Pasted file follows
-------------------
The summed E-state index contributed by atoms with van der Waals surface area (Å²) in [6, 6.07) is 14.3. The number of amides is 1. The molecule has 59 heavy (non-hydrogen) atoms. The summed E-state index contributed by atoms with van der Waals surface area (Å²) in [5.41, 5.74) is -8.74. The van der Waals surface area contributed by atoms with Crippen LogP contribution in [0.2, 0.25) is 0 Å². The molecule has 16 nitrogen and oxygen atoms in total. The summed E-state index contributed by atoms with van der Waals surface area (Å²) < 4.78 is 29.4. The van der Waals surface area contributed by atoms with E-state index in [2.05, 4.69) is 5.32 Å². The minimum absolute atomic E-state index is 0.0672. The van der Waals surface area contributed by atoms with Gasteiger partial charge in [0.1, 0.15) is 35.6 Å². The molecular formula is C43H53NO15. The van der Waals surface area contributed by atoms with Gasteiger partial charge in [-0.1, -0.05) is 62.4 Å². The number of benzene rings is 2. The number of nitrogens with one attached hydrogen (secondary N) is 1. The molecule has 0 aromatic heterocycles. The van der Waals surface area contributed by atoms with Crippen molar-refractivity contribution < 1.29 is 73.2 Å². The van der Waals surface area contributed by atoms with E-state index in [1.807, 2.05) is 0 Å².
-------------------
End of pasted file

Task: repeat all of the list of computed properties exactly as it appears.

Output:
The summed E-state index contributed by atoms with van der Waals surface area (Å²) in [6, 6.07) is 14.3. The number of amides is 1. The molecule has 59 heavy (non-hydrogen) atoms. The summed E-state index contributed by atoms with van der Waals surface area (Å²) in [5.41, 5.74) is -8.74. The van der Waals surface area contributed by atoms with Crippen LogP contribution in [0.2, 0.25) is 0 Å². The molecule has 16 nitrogen and oxygen atoms in total. The summed E-state index contributed by atoms with van der Waals surface area (Å²) < 4.78 is 29.4. The van der Waals surface area contributed by atoms with E-state index in [2.05, 4.69) is 5.32 Å². The minimum absolute atomic E-state index is 0.0672. The van der Waals surface area contributed by atoms with Gasteiger partial charge in [0.1, 0.15) is 35.6 Å². The molecular formula is C43H53NO15. The van der Waals surface area contributed by atoms with Gasteiger partial charge in [-0.1, -0.05) is 62.4 Å². The number of benzene rings is 2. The number of nitrogens with one attached hydrogen (secondary N) is 1. The molecule has 0 aromatic heterocycles. The van der Waals surface area contributed by atoms with Crippen molar-refractivity contribution < 1.29 is 73.2 Å². The van der Waals surface area contributed by atoms with E-state index in [1.807, 2.05) is 0 Å².